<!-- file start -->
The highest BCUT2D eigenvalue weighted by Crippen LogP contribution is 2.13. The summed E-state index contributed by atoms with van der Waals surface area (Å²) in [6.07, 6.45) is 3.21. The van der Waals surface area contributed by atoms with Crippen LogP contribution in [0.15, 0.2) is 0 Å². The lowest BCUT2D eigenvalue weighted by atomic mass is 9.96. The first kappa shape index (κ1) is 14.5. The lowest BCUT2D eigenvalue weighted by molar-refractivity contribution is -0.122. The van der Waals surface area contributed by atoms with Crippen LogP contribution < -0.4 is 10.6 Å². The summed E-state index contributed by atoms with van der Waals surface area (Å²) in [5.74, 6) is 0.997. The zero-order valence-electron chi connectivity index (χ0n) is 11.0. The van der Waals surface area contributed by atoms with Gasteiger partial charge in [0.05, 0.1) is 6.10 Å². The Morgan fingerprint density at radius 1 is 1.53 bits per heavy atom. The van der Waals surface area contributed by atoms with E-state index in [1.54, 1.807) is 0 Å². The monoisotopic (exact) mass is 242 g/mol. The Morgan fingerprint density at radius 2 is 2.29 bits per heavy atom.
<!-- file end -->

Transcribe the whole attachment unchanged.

The highest BCUT2D eigenvalue weighted by Crippen LogP contribution is 2.13. The summed E-state index contributed by atoms with van der Waals surface area (Å²) in [6.07, 6.45) is 3.21. The van der Waals surface area contributed by atoms with Crippen LogP contribution in [0.15, 0.2) is 0 Å². The lowest BCUT2D eigenvalue weighted by atomic mass is 9.96. The first kappa shape index (κ1) is 14.5. The lowest BCUT2D eigenvalue weighted by molar-refractivity contribution is -0.122. The van der Waals surface area contributed by atoms with Crippen LogP contribution < -0.4 is 10.6 Å². The summed E-state index contributed by atoms with van der Waals surface area (Å²) in [5.74, 6) is 0.997. The zero-order valence-electron chi connectivity index (χ0n) is 11.0. The van der Waals surface area contributed by atoms with Gasteiger partial charge in [0.05, 0.1) is 6.10 Å². The Morgan fingerprint density at radius 1 is 1.53 bits per heavy atom. The van der Waals surface area contributed by atoms with E-state index in [1.54, 1.807) is 0 Å². The monoisotopic (exact) mass is 242 g/mol. The Morgan fingerprint density at radius 2 is 2.29 bits per heavy atom.